Optimizing PowerPoint: An untapped resource


If there is one aspect of the Microsoft Office Suite that I always enjoyed, it is PowerPoint. First introduced to me in high school, PowerPoint presentations were mainly used as visual supplements to a class presentation. Most students copied and pasted onto a pre-made template and were good to go in about 15 minutes. I, however, spent hours on my PowerPoint construction – arguably more time then I spent on the project research itself. Meticulously, I would build my own templates, adjust kerning, research complementary text colors and find applicable graphics. It was both a game and an art to me.

Years later, working with clients on webinars and speaking opportunities, PowerPoint took on another level of use. Too often in our industry do we see a rampant misuse and disregard for best practices in PowerPoint. They are not simply a visual element to accompany a presentation, but rather a tool with which to clearly convey complex ideas, themes and statements to your audience.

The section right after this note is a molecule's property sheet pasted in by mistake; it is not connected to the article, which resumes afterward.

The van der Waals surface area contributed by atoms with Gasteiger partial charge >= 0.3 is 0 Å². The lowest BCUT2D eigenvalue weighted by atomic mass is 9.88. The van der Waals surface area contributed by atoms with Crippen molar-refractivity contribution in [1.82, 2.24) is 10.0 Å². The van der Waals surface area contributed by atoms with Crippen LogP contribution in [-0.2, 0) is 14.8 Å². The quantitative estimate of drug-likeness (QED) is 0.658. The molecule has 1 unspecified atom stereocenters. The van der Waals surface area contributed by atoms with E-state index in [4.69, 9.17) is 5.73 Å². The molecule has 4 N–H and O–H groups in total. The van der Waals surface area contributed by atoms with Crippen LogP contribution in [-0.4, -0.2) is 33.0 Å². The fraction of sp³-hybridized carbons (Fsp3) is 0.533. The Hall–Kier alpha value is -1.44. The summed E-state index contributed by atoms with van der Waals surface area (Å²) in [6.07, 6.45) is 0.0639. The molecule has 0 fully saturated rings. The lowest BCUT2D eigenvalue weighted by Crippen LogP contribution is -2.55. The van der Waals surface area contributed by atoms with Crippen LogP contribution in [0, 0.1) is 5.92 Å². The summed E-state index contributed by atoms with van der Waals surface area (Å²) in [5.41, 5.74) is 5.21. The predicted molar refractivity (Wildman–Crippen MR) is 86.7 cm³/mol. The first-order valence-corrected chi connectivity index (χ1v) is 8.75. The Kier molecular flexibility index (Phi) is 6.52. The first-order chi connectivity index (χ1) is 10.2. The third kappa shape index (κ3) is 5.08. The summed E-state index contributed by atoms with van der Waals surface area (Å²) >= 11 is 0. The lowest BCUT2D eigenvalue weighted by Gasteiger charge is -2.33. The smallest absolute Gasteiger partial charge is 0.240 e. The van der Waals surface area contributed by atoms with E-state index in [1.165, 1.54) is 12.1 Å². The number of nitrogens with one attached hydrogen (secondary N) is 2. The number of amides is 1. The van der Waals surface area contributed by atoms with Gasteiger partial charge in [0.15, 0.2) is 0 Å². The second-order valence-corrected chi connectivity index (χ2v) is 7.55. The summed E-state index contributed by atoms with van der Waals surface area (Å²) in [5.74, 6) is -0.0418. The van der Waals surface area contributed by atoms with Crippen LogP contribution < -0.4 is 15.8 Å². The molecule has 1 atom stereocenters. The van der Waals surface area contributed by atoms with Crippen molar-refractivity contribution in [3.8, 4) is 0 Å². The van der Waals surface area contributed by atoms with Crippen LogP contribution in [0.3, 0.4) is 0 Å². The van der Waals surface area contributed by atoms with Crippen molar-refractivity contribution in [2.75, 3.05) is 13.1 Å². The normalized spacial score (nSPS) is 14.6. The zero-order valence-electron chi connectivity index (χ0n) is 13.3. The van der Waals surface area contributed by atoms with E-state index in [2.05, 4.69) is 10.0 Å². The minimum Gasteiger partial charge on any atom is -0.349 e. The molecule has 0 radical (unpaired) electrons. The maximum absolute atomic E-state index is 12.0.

In this day and age, a fancy template with cohesive thematic elements just doesn’t cut it. In my personal series of blog posts, I am going to review best practices for PowerPoint presentations – a medium vastly unexplored and undervalued by many in the business world. Today we will start with the basic outline.

All good presentations with PowerPoint begin with an effective outline. This is the road-map for your strategy, from which you can build on for PowerPoint optimization.

While outlines can differ, depending on situation and needs, below is a series of basic questions that you can use to begin crafting your outline. Make sure you consider each question carefully, as you may discover undiscovered bits of wisdom or knowledge that could be crucial to an effective presentation.

Pre-Outline Questions

What is the goal of the presentation?

  • At the end of the presentation, the audience will do/know/feel…?
  • Any presentation “buzz words”?

Who is your audience?

  • What position/power do they hold in the company?
  • Do they have prior knowledge on the topic?
  • Is there a bias towards the topic?
  • Do we have credibility with this audience?

What are the main points (3 – 5)?

Do you have support for your main points?

  • Any notable statistics?
  • Expert opinions?
  • Quotations?
  • Analogies?
  • Stories/Case Studies?

What is the conclusion? (This should be listed first in the outline. Why? Check in on my next PowerPoint blog post to learn more!)

*Information in this post is based on research conducted on http://www.thinkoutsidetheslide.com


Arielle B. • July 16, 2012

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